Kung fu market’s future in the balance
After a recent online video of an MMA, or mixed martial arts, fighter taking down a tai chi master within 13 seconds went viral, netizens engaged in a fierce discussion on whether tai chi could be effective in combat at all and if it would survive more popular modern martial art forms such as kung fu.
“I will open arms to any tai chi master who dares to challenge me,” yelled the MMA champion Xu Xiaodong after his victory. His rant added fuel to online fire of tai chi’s critics who believe MMA, boxing, kung fu and muay thai are far ahead as combat sports.
But some experts say that is just one way of looking at the issue. “Tai chi has many varieties and what people are practising nowadays is an exercise to improve mental health,” said Liu Haoming, owner of San Feng Tai Chi Club, a Beijing-based school.
Jack Ma, founder of e-commerce giant Alibaba Group and one of the richest persons in China, backs tai chi. “It is not for combat, but MMA is. For combat, MMA indeed is faster and more efficient, but tai chi is not only about skills, it’s also about its inherent philosophy.”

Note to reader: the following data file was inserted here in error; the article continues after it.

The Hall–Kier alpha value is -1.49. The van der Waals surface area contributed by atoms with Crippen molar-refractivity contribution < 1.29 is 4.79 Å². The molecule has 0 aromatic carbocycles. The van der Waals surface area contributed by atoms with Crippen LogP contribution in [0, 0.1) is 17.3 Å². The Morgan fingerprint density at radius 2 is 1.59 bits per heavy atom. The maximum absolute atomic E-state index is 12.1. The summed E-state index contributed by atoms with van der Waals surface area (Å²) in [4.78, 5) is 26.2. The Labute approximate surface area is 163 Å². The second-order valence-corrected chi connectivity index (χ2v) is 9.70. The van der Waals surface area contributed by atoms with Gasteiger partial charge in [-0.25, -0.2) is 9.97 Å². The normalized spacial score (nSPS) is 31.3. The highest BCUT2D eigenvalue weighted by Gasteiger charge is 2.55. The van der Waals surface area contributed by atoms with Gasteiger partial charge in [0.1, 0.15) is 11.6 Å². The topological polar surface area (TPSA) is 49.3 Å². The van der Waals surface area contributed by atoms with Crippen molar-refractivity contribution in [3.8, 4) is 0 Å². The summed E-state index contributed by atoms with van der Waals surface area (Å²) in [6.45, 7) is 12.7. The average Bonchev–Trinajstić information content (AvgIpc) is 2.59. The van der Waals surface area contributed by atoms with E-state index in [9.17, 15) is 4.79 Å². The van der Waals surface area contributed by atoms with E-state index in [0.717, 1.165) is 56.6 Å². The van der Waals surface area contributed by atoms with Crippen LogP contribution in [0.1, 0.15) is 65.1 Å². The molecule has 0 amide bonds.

In the face of mounting competition from alternative mind-body disciplines, tai chi is passing through what can be called both the best age and the worst phase, said Liu.
“With the country backing traditional martial arts, tai chi has the potential to shine. Also, more foreigners have been visiting Beijing since 2008 to learn tai chi, which helps popularize the gem of our culture around the world.”
Liu said he has been teaching tai chi to foreigners since 2008, and many of his students are serious about mastering it as they are aware it can calm their mind as well as provide a good workout.
“However, tai chi requires some exclusive time and an open space with clean air. Urban people usually don’t have much patience or time to practise tai chi.”
Yet, some martial art masters believe tai chi, being a window on Chinese culture, will have a bright future ahead.
“I believe not only China but the world will gradually appreciate the beauty of tai chi,” said Zhang Yujun, founder of Fenghuang Taiji Academy, a non-profit tai chi school. “Tai chi teachers will have a bigger market as the martial art can help urban workers to relax.”